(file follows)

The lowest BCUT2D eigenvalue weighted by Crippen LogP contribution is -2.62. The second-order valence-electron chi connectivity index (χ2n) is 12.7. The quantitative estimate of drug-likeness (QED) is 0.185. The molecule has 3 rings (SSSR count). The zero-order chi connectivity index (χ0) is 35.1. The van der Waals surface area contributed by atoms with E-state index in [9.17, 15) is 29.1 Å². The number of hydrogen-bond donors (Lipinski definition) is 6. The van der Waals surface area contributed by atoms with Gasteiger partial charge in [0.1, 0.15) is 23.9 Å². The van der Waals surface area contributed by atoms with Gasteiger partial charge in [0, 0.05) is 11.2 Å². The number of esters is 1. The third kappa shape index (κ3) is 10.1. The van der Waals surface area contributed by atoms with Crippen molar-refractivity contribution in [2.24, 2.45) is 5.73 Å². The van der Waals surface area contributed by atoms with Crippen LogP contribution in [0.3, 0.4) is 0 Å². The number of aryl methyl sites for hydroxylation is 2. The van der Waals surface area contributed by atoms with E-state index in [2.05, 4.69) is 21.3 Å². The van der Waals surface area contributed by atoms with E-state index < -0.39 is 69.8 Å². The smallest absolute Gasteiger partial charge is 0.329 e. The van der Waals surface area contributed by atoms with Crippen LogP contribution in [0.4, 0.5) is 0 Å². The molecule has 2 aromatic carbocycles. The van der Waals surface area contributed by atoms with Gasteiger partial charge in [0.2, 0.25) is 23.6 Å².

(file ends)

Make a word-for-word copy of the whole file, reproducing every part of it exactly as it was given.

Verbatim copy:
The lowest BCUT2D eigenvalue weighted by Crippen LogP contribution is -2.62. The second-order valence-electron chi connectivity index (χ2n) is 12.7. The quantitative estimate of drug-likeness (QED) is 0.185. The molecule has 3 rings (SSSR count). The zero-order chi connectivity index (χ0) is 35.1. The van der Waals surface area contributed by atoms with E-state index in [9.17, 15) is 29.1 Å². The number of hydrogen-bond donors (Lipinski definition) is 6. The van der Waals surface area contributed by atoms with Gasteiger partial charge in [0.1, 0.15) is 23.9 Å². The van der Waals surface area contributed by atoms with Gasteiger partial charge in [0, 0.05) is 11.2 Å². The number of esters is 1. The third kappa shape index (κ3) is 10.1. The van der Waals surface area contributed by atoms with Crippen molar-refractivity contribution in [2.24, 2.45) is 5.73 Å². The van der Waals surface area contributed by atoms with Crippen LogP contribution in [0.3, 0.4) is 0 Å². The number of aryl methyl sites for hydroxylation is 2. The van der Waals surface area contributed by atoms with E-state index in [2.05, 4.69) is 21.3 Å². The van der Waals surface area contributed by atoms with E-state index < -0.39 is 69.8 Å². The smallest absolute Gasteiger partial charge is 0.329 e. The van der Waals surface area contributed by atoms with Crippen LogP contribution in [0.4, 0.5) is 0 Å². The molecule has 2 aromatic carbocycles. The van der Waals surface area contributed by atoms with Gasteiger partial charge in [0.2, 0.25) is 23.6 Å².